Why Sales People Are Becoming Irrelevant
•market intelligence •sales practices •industry perspective •Wholesale Distribution IndustryThursday, July 31, 2014—There's a reason why it's getting harder and harder for salespeople to get in to see major accounts. It's because the Buyers (nee "Supply Chain Managers") are now speaking a different language, and the sales force hasn't kept up.
Let me explain.
Over the last decade or so, companies have come to realize that managing logistical costs is the next big opportunity for profitability. The newly-minted "Supply Chain Managers" are focused on reducing or eliminating unnecessary interactions with their suppliers – that's us. It's what they're now working on, and it's what they now want to talk about. If we're not knowledgeable and interested in this, we're pretty much persona non grata in their offices.
In addition, they no longer need us for the product knowledge we've studied and perfected because, in the age of Google, they can find out anything they want to know without our help. (I know – there are certain, specialized areas where this is not true – yet, but it's coming in those areas, too.)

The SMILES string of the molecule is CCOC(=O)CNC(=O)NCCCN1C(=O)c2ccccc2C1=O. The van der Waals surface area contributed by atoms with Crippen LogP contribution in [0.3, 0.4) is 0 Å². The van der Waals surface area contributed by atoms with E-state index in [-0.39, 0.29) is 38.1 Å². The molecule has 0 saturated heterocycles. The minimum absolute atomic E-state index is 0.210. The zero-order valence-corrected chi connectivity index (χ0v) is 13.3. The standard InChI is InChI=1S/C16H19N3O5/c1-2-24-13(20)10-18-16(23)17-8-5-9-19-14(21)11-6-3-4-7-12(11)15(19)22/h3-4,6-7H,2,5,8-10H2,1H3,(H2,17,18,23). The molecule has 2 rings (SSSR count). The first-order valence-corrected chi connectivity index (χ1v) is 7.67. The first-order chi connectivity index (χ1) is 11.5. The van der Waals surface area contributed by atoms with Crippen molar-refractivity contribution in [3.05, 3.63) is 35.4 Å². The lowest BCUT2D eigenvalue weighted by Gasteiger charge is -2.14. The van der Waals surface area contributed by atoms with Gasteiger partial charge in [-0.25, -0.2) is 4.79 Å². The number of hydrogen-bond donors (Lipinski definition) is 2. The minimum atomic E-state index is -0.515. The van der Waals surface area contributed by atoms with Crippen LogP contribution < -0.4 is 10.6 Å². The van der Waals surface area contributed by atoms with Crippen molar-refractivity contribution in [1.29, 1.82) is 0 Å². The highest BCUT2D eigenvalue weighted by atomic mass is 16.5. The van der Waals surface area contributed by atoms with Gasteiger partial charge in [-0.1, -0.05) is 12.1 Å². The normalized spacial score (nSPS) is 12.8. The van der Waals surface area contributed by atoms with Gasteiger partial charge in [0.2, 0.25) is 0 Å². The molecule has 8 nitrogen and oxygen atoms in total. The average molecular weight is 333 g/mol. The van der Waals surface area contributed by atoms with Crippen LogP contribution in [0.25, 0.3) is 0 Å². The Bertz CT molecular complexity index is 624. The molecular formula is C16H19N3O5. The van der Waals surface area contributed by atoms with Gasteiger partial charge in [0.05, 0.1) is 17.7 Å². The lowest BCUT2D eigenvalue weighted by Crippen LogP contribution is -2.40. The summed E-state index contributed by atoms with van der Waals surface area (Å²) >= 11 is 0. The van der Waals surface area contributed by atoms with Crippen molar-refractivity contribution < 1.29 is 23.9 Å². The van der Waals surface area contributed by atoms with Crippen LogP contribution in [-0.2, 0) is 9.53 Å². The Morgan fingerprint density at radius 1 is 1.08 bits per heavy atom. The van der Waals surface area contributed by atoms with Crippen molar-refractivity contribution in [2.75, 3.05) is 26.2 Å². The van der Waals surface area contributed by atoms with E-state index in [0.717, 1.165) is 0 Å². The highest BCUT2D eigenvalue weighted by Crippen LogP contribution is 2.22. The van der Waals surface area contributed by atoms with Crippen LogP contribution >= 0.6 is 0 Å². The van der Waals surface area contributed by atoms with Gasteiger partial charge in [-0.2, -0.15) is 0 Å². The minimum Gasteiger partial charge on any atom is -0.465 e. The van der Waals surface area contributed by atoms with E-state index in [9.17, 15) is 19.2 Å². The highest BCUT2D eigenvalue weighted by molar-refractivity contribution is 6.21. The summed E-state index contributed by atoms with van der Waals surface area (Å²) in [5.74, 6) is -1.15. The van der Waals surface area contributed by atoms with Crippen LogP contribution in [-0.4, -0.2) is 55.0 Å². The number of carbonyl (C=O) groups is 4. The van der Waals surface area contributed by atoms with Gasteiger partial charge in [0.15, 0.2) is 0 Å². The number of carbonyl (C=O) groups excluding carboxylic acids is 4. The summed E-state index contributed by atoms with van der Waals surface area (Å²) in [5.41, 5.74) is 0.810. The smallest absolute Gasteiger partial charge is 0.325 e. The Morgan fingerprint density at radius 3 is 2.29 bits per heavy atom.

For both these reasons, it's harder than ever to get into see accounts.
If we're still training on product information, and that's all we can talk about, we're irrelevant to the day-to-day priorities of the people on the other side.
Now, if you discovered that all of your customer were learning Swahili, and were hiring Swahili-speaking people to interact with their vendors, what would you do?
Wouldn't you be learning Swahili yourself?
We all need to learn "supply chain" and "logistics" so we can once again assist our customers with the things they're most interested in, and are actively working on. As long as we can contribute to our customers' priorities, we'll always be relevant and welcomed.
A change in market dynamics always presents great opportunity. Those that recognize the change and act first always beat those that don't. Let's use this for competitive advantage.
Time to brush up on Swahili, and leave your competition in the dust.
For more information about Randy MacLean, visit: www.waypointanalytics.net
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